Resort district proposed on Haystack property in Wilmington
WILMINGTON -- As the Planning Commission works on completing its latest zoning map, which has been years in the making, interested parties have brought up an idea to create a resort district on Haystack property.
"I started showing up at the Planning Commission work session meetings in the last few weeks," said Ben Joyce, a licensed land surveyor in Wilmington. "And I thought I'd throw it out there to create a resort district."
On March 12, Joyce told the Wilmington Planning Commission that the proposed resort district would be "consistent with (the Haystack plan) from the 1970s," that the Development Review Board approved. He also said that by making a section of Haystack a resort district, it may lessen the load on the DRB, because it would require less review from the board.
When the Planning Commission asked Mount Snow Valley Chamber of Commerce Executive Director Adam Grinold how he felt about the proposal, he put his trust in the Planning Commission. He thought that the Deerfield Valley and the Wilmington downtown village were two separate entities, but without one, the other wouldn't prosper.
State statutes have required projects in the area now to go through the DRB process. If a resort district was created, the DRB would not be included in some new construction plans.
Andrew Schindel, vice chairman of the DRB, attended the special meeting and read a letter from DRB Chairwoman Nicki Steel on the proposed district.
"I do not understand how the resort district would allow for reduced lot sizes and why this is something they want and how it will be used," he read. "For many aspects, I feel that the more eyes that are reviewing a project, the more the town's interests can be protected. I would be worried that if more is done as permitted use ... the original agreement could be lost."
Schindel went on to read the rest of the letter. Steel had written of the DRB spending time during 2005 and 2006, getting all the information together for Haystack projects.
"I see that retail and restaurants are permitted uses. Does this mean that anybody, anywhere, in the new district could build a restaurant as a permitted use? There are privately owned lots in the district. Do we want retail or restaurants on manned roads without, say, any review? Or a person could build a hotel on the area across from Coldbrook from the main entrance in an area that is all single dwellings? I am not wishing any bad luck to the present owners, but we all need to remember that this area has gone through various owners who started out with very good intentions, but in the end have left the town holding the bag. I would err on the side of caution."
"From the little I've seen, it seems way too generous for one business owner and really takes the town out of much of the oversight. I would be very cautious on this," Steel's letter read.
Schindel said the board is not looking for less work.
"I think it is all part of the due process required," he said. "You're talking about people's property rights here, whether you're the owner or an abutter. And everybody's rights have to be protected."
"What we're trying to do on the mountain is really speak to the marketplace that's willing to belong to our concept today," said Haystack owner Jim Barnes.
He discussed plans of building a barn-style house as well as sugar houses "that fit into that land" and how he has scrapped plans for building a water park on site at the Hermitage hotel by the mountain. Barnes said after speaking with some equity partners and others who bought into the Hermitage Club, it no longer seemed like it fit in with their vision.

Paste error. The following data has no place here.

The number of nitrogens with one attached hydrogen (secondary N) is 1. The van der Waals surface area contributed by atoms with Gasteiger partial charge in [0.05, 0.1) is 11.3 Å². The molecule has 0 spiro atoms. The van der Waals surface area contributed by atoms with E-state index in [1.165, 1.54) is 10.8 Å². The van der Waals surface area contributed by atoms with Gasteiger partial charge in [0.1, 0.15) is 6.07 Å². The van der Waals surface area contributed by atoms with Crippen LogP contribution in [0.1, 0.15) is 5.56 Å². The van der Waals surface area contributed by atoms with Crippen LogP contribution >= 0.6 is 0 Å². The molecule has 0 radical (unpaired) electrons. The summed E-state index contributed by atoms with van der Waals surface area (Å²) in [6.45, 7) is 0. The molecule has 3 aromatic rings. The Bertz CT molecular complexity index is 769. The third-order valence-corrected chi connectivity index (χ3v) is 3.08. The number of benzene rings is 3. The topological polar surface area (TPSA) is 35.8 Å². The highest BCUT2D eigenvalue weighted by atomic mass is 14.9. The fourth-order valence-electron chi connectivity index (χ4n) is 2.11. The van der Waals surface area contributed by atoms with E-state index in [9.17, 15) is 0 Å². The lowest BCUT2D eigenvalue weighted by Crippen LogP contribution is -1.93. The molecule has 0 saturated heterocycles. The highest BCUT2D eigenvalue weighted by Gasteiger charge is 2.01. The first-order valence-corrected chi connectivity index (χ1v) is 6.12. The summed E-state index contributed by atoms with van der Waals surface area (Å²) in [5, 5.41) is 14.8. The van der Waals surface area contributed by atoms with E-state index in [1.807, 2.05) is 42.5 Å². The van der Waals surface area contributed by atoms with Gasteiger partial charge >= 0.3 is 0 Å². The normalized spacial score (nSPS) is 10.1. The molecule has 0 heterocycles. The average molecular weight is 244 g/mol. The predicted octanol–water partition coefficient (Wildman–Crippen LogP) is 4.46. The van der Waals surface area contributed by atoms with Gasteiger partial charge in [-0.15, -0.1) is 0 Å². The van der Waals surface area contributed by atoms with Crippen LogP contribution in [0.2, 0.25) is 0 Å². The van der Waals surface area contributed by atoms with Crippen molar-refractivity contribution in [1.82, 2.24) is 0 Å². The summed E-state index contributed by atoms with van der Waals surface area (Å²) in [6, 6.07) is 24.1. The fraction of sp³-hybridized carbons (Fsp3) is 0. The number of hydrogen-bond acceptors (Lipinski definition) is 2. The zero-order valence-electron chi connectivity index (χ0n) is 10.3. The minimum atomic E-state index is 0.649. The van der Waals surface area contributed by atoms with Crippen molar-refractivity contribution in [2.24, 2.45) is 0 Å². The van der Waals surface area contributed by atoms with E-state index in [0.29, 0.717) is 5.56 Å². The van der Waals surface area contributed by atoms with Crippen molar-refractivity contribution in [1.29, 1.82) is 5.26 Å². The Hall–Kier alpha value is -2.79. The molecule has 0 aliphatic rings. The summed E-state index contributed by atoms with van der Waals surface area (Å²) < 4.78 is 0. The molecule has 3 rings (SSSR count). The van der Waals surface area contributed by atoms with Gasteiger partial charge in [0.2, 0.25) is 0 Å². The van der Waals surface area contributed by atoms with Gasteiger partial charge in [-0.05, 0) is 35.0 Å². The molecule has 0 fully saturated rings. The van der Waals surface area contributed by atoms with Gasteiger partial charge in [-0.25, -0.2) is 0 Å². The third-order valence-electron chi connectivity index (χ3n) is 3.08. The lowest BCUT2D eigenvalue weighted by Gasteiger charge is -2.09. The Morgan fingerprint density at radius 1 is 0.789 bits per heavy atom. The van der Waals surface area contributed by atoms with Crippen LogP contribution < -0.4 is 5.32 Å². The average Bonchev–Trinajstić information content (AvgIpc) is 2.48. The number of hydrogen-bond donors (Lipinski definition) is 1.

Like Grinold, Barnes saw the benefit of having the valley and downtown village for visitors of Haystack.
He also mentioned his support of expanding the Mount Snow Airport, which hasn't been in service for years.
"I feel that this will allow for more activity to the valley," he said. "And real estate will become more valuable."
Barnes thought the airport would allow visitors to fly in for mid-week corporate events and there'd be more access to Deerfield Valley in general.
The Planning Commission was worried that if Barnes ended up moving on and leaving the area, the next owner may not be as altruistic.
"A large commercial district is not something we're trying to develop up there," he said.
Barnes talked of having retail and restaurants in that area, which he thought appropriate for the district.
A member of the Planning Commission asked Barnes what he thought about someone else coming into the proposed district with perhaps, other plans.
"What if it were your worst nightmare? Would you put caps on how many things could be up there?"
"I'm traditionally against large government oversight over free enterprise," said Barnes. "With that being said, I think there should be guidance. I can't envision having Manchester on top of Haystack mountain."
He said that over the past 14 months, over six people had become equity members of the Hermitage Club.
"I'm hoping this project goes on and on, beyond my time," said Barnes.
Bob Rubin, who works with Barnes, said there are plans in the works from Coldbrook Road to the top of the ski area. He also thought that there were hurdles that his team would face whether or not the discussed area was in a resort district with the Act 250 process.
His ideas included putting a brand new lift up for the lower mountain as well as enhancing snow-making. Rubin also liked the idea of being able to make improvements.
"If it's a duck, call it a duck," he said. "Let it be a resort area."
Chris Mays can be reached at 802-254-2311, ext. 273, or email@example.com. Follow Chris on Twitter @CMaysReformer.
TALK TO US
If you'd like to leave a comment (or a tip or a question) about this story with the editors, please email us. We also welcome letters to the editor for publication; you can do that by filling out our letters form and submitting it to the newsroom.